Welcome to the second installment of our miniseries on Nishimura 3746, a Japanese midget submarine. We’re deep diving into an on-going project to resupport this one-of-a-kind vessel. Check out the first post in the series to learn about Nishimura’s history and how it arrived at the Museum.
The purpose of the project is to lift the sub onto a custom cradle and move it to a more accessible location. The sub currently rests on its keel and is supported by several blocks. A proper support will protect the hull, provide safe access, and bonus, can be used as an exhibit mount when the time comes to display it!Read more
Does anyone else look at this submarine and think of the Beatles, or is it just me? If we painted it, I think it could definitely pass for a (less artsy) version of the Yellow Submarine.
Well, soon, this object is going to undergo a pretty big move and we are majorly excited about it. To that end, we have been doing a lot of prep work to get the object ready, and we wanted to share it with you!Read more
With most of our staff working from home these days, we haven’t been able to work on objects in the lab as much as we would like. But, I thought I would update you all on some work I completed back in March.
Some of you may remember a blog post from way back in 2017, when I found a bone-handled knife in the concretion of the turret. While the conservation department had found many objects and items in the turret before, this came as a bit of a surprise. Much of the concretion had already been removed from the turret, and we didn’t think there were many places left for objects to hide. But we were wrong! Hidden in the rails of the railroad tracking that were used to construct the ceiling of the turret was a knife!Read more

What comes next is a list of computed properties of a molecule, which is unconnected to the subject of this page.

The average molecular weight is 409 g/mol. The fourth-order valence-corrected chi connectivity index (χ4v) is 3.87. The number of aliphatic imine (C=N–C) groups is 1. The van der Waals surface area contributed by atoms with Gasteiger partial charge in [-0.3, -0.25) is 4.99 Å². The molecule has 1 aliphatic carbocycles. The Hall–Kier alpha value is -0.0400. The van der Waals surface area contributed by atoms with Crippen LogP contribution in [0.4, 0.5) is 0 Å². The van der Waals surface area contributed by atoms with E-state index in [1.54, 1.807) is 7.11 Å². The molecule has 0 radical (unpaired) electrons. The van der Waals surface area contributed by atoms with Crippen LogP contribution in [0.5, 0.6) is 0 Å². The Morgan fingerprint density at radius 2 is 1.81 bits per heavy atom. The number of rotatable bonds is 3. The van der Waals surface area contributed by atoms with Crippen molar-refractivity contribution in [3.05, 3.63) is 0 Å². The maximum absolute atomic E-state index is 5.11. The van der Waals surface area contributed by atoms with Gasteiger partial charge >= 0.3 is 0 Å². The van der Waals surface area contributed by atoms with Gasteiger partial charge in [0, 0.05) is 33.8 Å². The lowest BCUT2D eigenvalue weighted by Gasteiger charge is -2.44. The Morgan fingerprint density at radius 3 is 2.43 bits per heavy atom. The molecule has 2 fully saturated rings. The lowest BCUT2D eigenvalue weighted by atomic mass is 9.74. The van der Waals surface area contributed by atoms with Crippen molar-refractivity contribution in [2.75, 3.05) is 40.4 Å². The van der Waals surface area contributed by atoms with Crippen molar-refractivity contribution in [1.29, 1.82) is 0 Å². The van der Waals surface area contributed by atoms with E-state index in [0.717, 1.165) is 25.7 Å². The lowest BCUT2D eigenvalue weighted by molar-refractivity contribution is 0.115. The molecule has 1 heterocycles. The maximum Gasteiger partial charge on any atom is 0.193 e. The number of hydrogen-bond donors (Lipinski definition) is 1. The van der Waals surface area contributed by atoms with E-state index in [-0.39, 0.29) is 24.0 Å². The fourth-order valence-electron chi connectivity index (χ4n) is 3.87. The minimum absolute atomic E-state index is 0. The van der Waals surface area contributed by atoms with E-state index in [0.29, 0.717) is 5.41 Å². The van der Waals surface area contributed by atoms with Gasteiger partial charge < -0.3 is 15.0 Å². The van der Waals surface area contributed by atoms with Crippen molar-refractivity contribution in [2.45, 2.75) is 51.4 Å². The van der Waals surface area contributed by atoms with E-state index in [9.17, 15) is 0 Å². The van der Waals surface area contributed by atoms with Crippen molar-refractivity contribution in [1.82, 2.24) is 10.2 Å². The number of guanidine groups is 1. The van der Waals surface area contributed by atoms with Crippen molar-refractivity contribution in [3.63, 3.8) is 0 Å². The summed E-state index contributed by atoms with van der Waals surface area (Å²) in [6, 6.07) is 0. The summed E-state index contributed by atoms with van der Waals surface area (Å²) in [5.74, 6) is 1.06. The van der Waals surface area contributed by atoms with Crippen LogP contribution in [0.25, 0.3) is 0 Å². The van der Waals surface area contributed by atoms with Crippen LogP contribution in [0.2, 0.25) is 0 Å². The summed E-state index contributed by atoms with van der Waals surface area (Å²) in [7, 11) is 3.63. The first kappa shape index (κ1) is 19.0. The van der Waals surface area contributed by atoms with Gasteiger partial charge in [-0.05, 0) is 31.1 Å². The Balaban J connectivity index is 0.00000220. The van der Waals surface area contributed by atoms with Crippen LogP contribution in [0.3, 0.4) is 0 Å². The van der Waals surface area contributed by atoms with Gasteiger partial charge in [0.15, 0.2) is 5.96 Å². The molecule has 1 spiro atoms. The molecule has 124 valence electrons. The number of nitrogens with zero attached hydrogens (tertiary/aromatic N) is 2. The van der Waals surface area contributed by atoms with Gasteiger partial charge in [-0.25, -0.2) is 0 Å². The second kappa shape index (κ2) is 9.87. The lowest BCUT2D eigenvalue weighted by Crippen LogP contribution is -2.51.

If you’ve ever read any of our blog posts about conservation, taken a lab tour, or talked to a conservator at any museum, you might have heard one of us mention “AIC” or the American Institute for Conservation. AIC is a national organization with thousands of members, including conservators and other museum professionals. It is a vital way for conservators to share information. So for this blog post, we thought we’d tell you a bit about what AIC is, how it helps us inform conservation decisions at The Mariners’ Museum and Park, and what we do at the Museum to contribute to AIC.
AIC holds an annual conference, which is usually located in a different city every year, giving conservators opportunities to not only attend lectures, but visit museums and conservation labs across the country. The conservation department at the Mariners’ makes an effort to present any new research produced at the annual conference. (You may have read about unique treatments we have been conducting in the conservation department in this blog before.) We make a concentrated effort to share our results at the annual conference, so that other conservators can benefit from our research. Even if experiments do not yield the results we were hoping for, the information helps other conservators when making treatment decisions. Additionally, we often find colleagues from other museums who want to collaborate in continued research through AIC conferences. Read more
Hi! My name is Christy and I’m a conservation intern here at the Batten Conservation Complex. Over the past eight months I’ve been working on a research project at The Mariners’ Museum and Park for the final year of my graduate program at Durham University. This project has involved a condition analysis and investigation of potential treatments for the Princess Carolina timbers which are currently deteriorating because of acid formation.
Although my time as an intern is almost up, we have recently found out that I’ll be able to continue my work here next year! The Mariners’ has been named one of six museums to receive the Kress Conservation Fellowship which provides funding for a post-graduate fellow at the Museum. I will serve as that fellow as I continue the exciting research I’m about to tell you all about!Read more